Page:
It also seems to me that many of the criticisms of Brown's presentational style and the unfavourable comparisons with Blair may actually be to his credit. As Bunting correctly points out, "New Labour was all about triangulation. Blair did it all the time, facing both ways. The only difference is that Blair was more adept, Brown is clunky – but that is a difference of style not substance." But why is Brown so clunky? I think it's because of his deepseated honesty. Put bluntly, he's a bad liar. When he is forced, for political reasons, to enunciate shallow, crowd-pleasing sentiments that he does not really believe, his heart isn't in it. And it shows.

It's easy to blame everything on Gordon Brown - and the fact that he is such a dominant figure makes it tempting. Given the collapse in Labour support - not just unfavourable polls, but the loss of local government in whole swathes of the country and what appears to me at least to be a slow-gathering but now almost palpable hatred for the whole lot of them - it's natural that Brown personally should be the focus of discontent within the party and vitriol from outside it. To assume that the mess can be laid at the door of the prime minister and his well-attested "psychological flaws". Nothing goes well for him, after all. Like some reverse Midas, everything he touches turns to shit. But what if it's the other way around? What if - and I know it's a counterintuitive idea - Gordon Brown's obstinacy, his brooding and controlling personality, his sheer force of character, is the only thing still holding the government together?

The lack of "vision" is often sighted as a reason for Labour's current mess. The government has run out of steam, it is claimed; it is just treading water; they have nothing new to offer; they have been in power too long. Well, that last part is true: they have been in power too long, and it shows. But it shows not in a lack of vision, or in any slowing down of legislative enthusiasm, but in the opposite. After twelve years, New Labour has gone some way towards moulding the country in its image, as a more heavily regulated and invigilated society in which the goverment and its supposedly arms-length proxies looms ever larger and takes an ever closer interest in the minutiae of life; where there are more state employees and more laws; where a private child-sharing arrangement between two mothers can be deemed illegal. There has been no slackening of pace under Gordon Brown, only a quickening of it. And, whatever their feelings about Brown's leadership or the state of the opinion polls, almost everyone in the party is fully signed up to this statist agenda.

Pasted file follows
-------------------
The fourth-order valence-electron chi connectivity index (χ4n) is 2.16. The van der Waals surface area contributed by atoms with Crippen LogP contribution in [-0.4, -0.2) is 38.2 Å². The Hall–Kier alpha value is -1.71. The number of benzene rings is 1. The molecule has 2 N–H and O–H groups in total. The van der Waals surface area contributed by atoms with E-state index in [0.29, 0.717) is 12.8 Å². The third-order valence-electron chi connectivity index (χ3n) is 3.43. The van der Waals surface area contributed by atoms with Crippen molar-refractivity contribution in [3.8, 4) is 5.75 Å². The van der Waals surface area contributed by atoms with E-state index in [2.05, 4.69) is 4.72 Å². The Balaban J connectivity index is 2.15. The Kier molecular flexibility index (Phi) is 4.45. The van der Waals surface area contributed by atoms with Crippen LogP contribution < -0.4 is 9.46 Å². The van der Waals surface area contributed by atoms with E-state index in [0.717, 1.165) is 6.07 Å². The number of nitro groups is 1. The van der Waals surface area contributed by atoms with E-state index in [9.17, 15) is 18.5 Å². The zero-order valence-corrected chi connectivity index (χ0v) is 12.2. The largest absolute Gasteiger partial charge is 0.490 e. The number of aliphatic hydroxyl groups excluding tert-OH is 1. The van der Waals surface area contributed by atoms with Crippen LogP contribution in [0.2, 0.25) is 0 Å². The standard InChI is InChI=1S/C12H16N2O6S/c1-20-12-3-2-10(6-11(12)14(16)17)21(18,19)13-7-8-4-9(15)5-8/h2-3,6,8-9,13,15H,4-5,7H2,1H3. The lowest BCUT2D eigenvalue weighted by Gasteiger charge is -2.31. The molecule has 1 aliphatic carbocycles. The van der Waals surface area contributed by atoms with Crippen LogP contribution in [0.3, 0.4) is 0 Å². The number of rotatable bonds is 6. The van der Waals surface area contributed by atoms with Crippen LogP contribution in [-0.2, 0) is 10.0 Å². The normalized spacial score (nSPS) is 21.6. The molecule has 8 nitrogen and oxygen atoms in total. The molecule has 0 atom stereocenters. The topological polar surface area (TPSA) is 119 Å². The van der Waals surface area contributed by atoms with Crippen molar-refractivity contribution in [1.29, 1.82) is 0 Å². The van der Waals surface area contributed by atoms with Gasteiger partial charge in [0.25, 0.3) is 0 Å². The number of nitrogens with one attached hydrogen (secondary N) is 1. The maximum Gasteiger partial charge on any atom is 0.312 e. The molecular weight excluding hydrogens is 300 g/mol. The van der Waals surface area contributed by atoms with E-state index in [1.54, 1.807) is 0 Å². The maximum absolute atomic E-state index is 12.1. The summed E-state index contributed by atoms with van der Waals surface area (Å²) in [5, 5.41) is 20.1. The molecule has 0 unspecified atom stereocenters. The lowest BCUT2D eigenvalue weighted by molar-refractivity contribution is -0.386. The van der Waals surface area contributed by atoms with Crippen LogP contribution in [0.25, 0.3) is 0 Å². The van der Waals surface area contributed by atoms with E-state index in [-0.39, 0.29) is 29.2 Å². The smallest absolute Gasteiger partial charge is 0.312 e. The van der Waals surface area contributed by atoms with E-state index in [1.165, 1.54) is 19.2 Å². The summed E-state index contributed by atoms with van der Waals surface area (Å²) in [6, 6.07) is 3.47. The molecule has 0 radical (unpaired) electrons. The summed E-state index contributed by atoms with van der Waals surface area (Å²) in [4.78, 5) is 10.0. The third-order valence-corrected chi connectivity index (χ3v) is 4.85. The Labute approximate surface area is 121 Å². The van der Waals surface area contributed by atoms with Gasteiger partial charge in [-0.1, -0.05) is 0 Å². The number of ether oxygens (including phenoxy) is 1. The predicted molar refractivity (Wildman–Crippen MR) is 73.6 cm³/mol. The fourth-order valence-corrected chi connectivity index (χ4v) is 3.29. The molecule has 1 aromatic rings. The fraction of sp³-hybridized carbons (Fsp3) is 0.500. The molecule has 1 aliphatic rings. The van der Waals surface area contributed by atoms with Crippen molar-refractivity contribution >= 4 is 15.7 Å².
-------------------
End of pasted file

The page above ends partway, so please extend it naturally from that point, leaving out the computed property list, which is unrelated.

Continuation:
As Bunting puts it, "Labour wanted a generation in power ... Brown is entirely right to talk of work unfinished, a job half done, and journalists are the least well-equipped to complain." When he talks of change, he doesn't mean change from what has gone before, but continued change in the direction that he has been following for more than a decade. The trouble is, the country no longer wants this sort of change, which has gone too far already. It wants a change of direction. No Labour government is going to give us that.

The delusion suffered by pro-statist Labour members and sympathisers - Polly Toynbee, for example - who want to get rid of Gordon Brown is quite simple. Believing in the Labour programme, yet realising how unpopular the government has become, they are unable to accept that it could be the policies that are unpopular, that it's the accumulated failures of twelve years of Blair-Brown and subsequently Brown-Mandelson leadership that lie behind the slump. So they blame Gordon himself, not for his policies, but for his personality. Moreover, because the tendency of modern British politics it to focus everything on the personality of the leader, this sentiment is too easily expressed as hatred of the man, while his gloomy image makes the explanation easy to believe. That's a fundamental mistake. People don't want rid of Gordon Brown because of who he is, but because of what his party has done.